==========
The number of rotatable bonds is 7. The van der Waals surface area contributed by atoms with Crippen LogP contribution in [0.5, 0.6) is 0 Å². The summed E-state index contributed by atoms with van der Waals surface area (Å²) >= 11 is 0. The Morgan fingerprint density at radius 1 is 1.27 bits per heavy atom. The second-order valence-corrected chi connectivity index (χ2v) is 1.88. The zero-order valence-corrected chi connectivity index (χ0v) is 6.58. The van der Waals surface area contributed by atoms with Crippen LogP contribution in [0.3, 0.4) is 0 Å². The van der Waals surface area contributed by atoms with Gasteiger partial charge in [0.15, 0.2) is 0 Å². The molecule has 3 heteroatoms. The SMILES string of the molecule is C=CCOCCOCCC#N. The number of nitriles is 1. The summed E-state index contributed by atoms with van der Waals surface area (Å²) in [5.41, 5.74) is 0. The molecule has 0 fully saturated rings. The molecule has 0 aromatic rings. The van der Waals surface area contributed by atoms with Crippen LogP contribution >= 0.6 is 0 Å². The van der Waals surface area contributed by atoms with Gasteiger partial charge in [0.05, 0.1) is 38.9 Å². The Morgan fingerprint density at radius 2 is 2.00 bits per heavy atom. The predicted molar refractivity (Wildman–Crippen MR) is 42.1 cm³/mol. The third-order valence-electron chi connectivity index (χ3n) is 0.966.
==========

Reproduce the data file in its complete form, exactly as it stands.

The number of rotatable bonds is 7. The van der Waals surface area contributed by atoms with Crippen LogP contribution in [0.5, 0.6) is 0 Å². The summed E-state index contributed by atoms with van der Waals surface area (Å²) >= 11 is 0. The Morgan fingerprint density at radius 1 is 1.27 bits per heavy atom. The second-order valence-corrected chi connectivity index (χ2v) is 1.88. The zero-order valence-corrected chi connectivity index (χ0v) is 6.58. The van der Waals surface area contributed by atoms with Crippen LogP contribution in [0.3, 0.4) is 0 Å². The van der Waals surface area contributed by atoms with Gasteiger partial charge in [0.15, 0.2) is 0 Å². The molecule has 3 heteroatoms. The SMILES string of the molecule is C=CCOCCOCCC#N. The number of nitriles is 1. The summed E-state index contributed by atoms with van der Waals surface area (Å²) in [5.41, 5.74) is 0. The molecule has 0 fully saturated rings. The molecule has 0 aromatic rings. The van der Waals surface area contributed by atoms with Crippen LogP contribution >= 0.6 is 0 Å². The van der Waals surface area contributed by atoms with Gasteiger partial charge in [0.05, 0.1) is 38.9 Å². The Morgan fingerprint density at radius 2 is 2.00 bits per heavy atom. The predicted molar refractivity (Wildman–Crippen MR) is 42.1 cm³/mol. The third-order valence-electron chi connectivity index (χ3n) is 0.966.